Trustees at the Brandon School Division (BSD) will not ban ‘sexualized’ literature on gender identity from public school libraries after a 6-1 vote Wednesday.
On March 14, a delegation asked Winkler City Council to stop funding the South Central Regional Library (SCRL) until they remove books on sexuality and LGBTQ issues that are easily accessible to minors. One of the delegation members said the material is akin to “child pornography.”
BSD also faced a similar request during a school trustee meeting on May 8. The Winnipeg Free Press reported that two trustees supported a possible ban.
Since May 8, the school division has received 289 emails and letters mostly opposed to the banning of such literature.
The Manitoba Library Association (MLA) expressed concerns about “intellectual freedom” earlier this month following several requests to remove books on sexual and gender identity from school bookshelves.
“MLA condemns the discriminatory characterization behind these calls for censorship,” said the nonprofit. “We consider this an affront to our professional values of intellectual freedom and equity, diversity, and inclusion alike.”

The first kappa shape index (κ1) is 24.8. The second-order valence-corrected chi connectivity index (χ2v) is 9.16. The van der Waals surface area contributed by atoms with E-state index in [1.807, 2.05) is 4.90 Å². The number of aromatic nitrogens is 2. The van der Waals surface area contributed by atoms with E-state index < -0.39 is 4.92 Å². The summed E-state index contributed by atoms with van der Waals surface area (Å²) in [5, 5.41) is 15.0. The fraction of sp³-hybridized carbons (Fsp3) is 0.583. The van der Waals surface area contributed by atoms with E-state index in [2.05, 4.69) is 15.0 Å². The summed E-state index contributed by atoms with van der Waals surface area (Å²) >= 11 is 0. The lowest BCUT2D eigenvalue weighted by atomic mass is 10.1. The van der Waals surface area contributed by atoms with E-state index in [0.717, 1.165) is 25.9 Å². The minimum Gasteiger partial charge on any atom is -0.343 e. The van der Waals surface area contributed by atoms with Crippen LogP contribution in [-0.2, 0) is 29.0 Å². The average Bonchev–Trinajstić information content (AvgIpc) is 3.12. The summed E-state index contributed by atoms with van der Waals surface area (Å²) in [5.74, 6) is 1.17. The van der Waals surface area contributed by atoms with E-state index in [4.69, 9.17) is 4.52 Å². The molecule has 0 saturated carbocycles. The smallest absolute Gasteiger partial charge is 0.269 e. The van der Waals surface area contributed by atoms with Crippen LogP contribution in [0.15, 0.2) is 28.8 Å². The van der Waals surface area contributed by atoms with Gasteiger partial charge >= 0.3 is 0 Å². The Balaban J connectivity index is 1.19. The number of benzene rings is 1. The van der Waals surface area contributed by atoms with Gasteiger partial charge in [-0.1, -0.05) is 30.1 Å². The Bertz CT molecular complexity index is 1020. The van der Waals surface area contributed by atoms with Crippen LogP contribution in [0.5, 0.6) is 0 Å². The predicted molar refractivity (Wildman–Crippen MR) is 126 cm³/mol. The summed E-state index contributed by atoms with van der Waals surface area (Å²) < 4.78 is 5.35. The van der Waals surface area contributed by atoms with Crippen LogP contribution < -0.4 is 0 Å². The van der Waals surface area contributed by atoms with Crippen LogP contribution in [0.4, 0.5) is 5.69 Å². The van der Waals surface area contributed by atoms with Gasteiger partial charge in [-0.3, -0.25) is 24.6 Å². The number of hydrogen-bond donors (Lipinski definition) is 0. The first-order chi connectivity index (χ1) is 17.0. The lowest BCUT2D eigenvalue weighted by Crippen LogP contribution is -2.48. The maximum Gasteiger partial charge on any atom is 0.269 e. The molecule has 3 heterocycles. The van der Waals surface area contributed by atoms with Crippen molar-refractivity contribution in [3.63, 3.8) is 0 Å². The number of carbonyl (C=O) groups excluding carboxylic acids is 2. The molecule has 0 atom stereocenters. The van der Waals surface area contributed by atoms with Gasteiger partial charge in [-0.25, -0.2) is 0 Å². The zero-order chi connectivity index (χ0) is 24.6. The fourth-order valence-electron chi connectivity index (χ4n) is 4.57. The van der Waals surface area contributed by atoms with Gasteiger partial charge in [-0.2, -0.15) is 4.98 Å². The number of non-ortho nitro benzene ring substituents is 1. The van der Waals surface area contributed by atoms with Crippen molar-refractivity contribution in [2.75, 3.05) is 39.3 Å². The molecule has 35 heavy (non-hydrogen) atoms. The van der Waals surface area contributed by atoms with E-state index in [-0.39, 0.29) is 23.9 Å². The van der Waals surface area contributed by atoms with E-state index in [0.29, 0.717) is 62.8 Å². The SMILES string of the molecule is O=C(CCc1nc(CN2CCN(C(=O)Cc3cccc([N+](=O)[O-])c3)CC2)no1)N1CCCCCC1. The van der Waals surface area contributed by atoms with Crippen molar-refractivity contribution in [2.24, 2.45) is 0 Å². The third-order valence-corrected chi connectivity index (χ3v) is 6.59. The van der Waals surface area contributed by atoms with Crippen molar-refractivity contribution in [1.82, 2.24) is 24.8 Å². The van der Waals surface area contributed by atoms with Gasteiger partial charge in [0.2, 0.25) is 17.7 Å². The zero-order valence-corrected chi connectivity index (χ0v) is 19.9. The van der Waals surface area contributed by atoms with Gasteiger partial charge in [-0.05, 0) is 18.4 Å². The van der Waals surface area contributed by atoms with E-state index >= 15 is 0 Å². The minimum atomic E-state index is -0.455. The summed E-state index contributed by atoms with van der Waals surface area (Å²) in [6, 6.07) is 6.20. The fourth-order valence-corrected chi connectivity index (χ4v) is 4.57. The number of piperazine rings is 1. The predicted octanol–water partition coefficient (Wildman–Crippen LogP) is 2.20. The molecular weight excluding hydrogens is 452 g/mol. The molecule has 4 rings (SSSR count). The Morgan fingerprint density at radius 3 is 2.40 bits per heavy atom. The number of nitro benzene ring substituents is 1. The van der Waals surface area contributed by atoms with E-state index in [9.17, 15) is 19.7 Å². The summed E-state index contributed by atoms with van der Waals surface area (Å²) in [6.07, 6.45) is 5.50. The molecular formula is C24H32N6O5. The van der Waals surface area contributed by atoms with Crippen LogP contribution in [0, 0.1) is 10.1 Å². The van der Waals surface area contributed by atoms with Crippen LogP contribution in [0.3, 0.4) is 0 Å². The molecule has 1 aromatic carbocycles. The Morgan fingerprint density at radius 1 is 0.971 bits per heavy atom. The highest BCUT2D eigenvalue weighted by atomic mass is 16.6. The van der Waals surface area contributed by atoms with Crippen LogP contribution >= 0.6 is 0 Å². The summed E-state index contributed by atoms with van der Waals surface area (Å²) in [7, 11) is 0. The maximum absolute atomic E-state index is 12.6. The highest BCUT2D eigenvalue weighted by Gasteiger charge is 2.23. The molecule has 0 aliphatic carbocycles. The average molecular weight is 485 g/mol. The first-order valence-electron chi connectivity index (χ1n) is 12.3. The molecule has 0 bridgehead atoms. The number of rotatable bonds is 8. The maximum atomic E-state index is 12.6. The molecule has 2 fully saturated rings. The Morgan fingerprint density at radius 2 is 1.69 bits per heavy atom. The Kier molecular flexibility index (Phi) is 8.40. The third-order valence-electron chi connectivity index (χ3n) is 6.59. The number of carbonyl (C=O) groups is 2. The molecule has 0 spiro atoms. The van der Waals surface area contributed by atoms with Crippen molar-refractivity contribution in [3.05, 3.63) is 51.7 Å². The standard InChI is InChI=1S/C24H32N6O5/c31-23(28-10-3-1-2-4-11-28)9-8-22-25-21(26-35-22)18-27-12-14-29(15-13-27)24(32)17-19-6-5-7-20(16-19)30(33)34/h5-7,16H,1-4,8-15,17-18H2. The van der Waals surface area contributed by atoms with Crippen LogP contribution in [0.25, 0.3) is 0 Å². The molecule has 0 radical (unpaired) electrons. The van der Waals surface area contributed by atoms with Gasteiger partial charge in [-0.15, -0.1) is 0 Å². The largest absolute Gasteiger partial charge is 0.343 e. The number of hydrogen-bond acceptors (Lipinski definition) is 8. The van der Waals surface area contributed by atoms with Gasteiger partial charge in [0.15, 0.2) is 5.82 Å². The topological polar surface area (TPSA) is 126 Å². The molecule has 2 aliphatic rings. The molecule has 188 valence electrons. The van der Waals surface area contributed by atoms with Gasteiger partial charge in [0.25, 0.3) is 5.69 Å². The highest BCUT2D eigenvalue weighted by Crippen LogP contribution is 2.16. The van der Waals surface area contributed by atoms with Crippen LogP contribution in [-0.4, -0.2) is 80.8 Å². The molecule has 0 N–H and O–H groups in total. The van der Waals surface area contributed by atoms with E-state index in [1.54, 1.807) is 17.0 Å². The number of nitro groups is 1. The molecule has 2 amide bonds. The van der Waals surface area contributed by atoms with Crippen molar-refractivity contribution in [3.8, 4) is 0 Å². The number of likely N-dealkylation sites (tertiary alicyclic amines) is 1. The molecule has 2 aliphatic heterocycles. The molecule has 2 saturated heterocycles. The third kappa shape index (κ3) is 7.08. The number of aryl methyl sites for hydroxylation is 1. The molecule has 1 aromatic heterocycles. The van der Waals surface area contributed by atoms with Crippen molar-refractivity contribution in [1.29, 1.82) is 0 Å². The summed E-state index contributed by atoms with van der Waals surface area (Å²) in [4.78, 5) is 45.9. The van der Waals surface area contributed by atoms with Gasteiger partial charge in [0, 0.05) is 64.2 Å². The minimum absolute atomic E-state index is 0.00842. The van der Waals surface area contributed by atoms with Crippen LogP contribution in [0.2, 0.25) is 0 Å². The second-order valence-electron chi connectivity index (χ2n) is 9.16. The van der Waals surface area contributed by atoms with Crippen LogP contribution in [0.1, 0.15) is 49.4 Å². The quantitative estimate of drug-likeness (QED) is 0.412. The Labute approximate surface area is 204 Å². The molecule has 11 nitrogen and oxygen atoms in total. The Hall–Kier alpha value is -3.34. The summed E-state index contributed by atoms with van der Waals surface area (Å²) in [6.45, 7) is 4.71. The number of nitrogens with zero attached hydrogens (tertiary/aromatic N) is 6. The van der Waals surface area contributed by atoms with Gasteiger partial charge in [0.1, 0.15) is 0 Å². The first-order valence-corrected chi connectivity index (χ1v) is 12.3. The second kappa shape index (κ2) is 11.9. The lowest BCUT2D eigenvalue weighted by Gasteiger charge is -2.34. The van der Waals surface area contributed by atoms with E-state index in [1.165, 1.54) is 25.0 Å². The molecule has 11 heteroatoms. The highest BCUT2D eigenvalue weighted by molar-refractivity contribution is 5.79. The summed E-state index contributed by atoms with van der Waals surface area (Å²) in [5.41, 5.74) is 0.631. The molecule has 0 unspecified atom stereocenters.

On Tuesday, residents debated the book ban at Brandon’s Vincent Massey High School. Most speakers, including parents, school administrators, and other community members, overwhelmingly opposed the measure.
Only one presenter supported the ban, while trustees read correspondence at the beginning of the meeting.
“Hoping and praying long and often. Please stand for what is right and ban the books,” read trustee chairperson Linda Ross. “I truly believe that there’s a concerning number of books that should not be available for small kids.
“You believe in personal responsibility and freedom. What do you make of some people in Manitoba wanting to ban books?” a CBC reporter asked PPC leader Maxime Bernier on May 19. He replied: “Well, it depends which one. So every book?”
The reporter clarified that members of the public wanted to ban gender identity literature from school libraries. “Does that align with the freedom ideology?” he asked.
“I believe [these people] have a point with [schools] showing sexualized books to children. I had a meeting with concerned parents, and they were unhappy about that,” said Bernier.
“Why push the sexualization of children in our society? We don’t need that. We must fight that.”
With two trustees absent, the board voted against creating a committee to ban books in school libraries by a vote of 6-1.